First off, it may just be easier to tell you the fondest memories I have that don’t involve a hunting experience: my wedding, the birth of my two sons, and winning a couple of Regional soccer championships as a teenager.  Aside from those, pretty much everything else I hold dear to my mind involves guns, mud, blood, friends, fur, feathers, and the outdoors.  But here are some specifics to get you primed for the opening of whatever hunting season is coming up near you.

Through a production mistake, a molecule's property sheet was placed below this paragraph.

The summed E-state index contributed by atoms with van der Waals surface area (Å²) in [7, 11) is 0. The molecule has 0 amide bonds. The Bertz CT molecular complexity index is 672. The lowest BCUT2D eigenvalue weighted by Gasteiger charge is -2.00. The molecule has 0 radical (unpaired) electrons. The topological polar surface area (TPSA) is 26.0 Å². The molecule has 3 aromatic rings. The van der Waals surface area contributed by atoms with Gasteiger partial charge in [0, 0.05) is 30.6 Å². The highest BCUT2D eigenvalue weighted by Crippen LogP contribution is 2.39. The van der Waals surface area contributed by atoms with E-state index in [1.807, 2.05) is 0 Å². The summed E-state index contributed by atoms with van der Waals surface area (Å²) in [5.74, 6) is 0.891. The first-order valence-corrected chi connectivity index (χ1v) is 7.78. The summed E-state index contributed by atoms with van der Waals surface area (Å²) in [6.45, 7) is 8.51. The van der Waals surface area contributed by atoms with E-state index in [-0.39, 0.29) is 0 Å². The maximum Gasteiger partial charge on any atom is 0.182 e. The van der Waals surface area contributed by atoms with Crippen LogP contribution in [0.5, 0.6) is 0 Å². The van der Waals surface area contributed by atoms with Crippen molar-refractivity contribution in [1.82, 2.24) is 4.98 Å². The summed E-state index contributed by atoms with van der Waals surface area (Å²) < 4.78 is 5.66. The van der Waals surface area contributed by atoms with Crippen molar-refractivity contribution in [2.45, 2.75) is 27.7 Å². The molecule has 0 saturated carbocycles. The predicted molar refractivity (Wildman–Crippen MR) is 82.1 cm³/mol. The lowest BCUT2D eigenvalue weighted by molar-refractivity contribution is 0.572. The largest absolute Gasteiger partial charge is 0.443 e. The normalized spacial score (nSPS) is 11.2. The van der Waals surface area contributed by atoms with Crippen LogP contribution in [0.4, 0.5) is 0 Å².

The very first morning I ever hunted turkeys, the dawn broke exactly how I figured it wouldn’t.  My idealistic mind pictured an early morning sunrise, with the glossy feathers of a hefty tom shimmering into view, and the big gobbler stopping in front of me and getting a headful of lead #6s.  After all, that’s how every turkey hunting video I had ever seen had run.  My experience was significantly different.  A low grey sky gave way to misty drizzle, and inside of ten minutes I was soaked in all the places that a hunter hates to be soaked.  The seat of my pants was dampened, but my hopes were not.  Then I heard it for the first time in the wild, the gobbling of tom turkeys.  They were the width of two fields away, and I never got a visual on them but they hammered away in ‘row-row-row your boat’ fashion for fully forty minutes.  I was hooked for life after that, and if you haven’t heard a couple of gobblers sound off like that through the fog and the mist, well, you haven’t lived.  That morning I even managed to call a tom in, but he obviously hadn’t seen all the hunting videos that I had…he stayed in the woods behind me and never came anywhere near where I could see him, let alone shoot.  I had other encounters in the other years since, but that first drizzly, misty, foggy, damp morning sitting on a vest-cushion with wet underpants as I listened to the gobblers do their thing was all I needed to know that I was doing something good with my time.